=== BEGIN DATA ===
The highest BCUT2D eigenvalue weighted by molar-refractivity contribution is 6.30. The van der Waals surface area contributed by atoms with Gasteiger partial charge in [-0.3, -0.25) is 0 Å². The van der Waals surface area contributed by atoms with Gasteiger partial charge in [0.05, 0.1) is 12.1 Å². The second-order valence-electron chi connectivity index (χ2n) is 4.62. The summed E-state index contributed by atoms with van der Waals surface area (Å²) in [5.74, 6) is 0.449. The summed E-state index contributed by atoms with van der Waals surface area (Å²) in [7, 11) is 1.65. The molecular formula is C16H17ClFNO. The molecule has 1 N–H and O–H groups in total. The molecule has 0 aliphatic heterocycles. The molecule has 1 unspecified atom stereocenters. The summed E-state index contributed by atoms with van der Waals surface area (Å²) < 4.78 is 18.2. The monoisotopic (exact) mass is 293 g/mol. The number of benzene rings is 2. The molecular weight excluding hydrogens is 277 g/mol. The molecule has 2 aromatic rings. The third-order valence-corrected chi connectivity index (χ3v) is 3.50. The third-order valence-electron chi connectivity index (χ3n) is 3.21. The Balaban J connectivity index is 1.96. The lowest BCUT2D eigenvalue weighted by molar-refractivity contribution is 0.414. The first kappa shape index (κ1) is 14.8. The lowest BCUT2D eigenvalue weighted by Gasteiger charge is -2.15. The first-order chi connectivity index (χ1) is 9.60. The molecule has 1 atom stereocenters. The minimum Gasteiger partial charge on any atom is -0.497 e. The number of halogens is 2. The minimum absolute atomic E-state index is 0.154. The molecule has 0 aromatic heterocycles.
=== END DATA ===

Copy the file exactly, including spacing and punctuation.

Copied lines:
The highest BCUT2D eigenvalue weighted by molar-refractivity contribution is 6.30. The van der Waals surface area contributed by atoms with Gasteiger partial charge in [-0.3, -0.25) is 0 Å². The van der Waals surface area contributed by atoms with Gasteiger partial charge in [0.05, 0.1) is 12.1 Å². The second-order valence-electron chi connectivity index (χ2n) is 4.62. The summed E-state index contributed by atoms with van der Waals surface area (Å²) in [5.74, 6) is 0.449. The summed E-state index contributed by atoms with van der Waals surface area (Å²) in [7, 11) is 1.65. The molecular formula is C16H17ClFNO. The molecule has 1 N–H and O–H groups in total. The molecule has 0 aliphatic heterocycles. The molecule has 1 unspecified atom stereocenters. The summed E-state index contributed by atoms with van der Waals surface area (Å²) < 4.78 is 18.2. The monoisotopic (exact) mass is 293 g/mol. The number of benzene rings is 2. The molecular weight excluding hydrogens is 277 g/mol. The molecule has 2 aromatic rings. The third-order valence-corrected chi connectivity index (χ3v) is 3.50. The third-order valence-electron chi connectivity index (χ3n) is 3.21. The Balaban J connectivity index is 1.96. The lowest BCUT2D eigenvalue weighted by molar-refractivity contribution is 0.414. The first kappa shape index (κ1) is 14.8. The lowest BCUT2D eigenvalue weighted by Gasteiger charge is -2.15. The first-order chi connectivity index (χ1) is 9.60. The molecule has 1 atom stereocenters. The minimum Gasteiger partial charge on any atom is -0.497 e. The number of halogens is 2. The minimum absolute atomic E-state index is 0.154. The molecule has 0 aromatic heterocycles.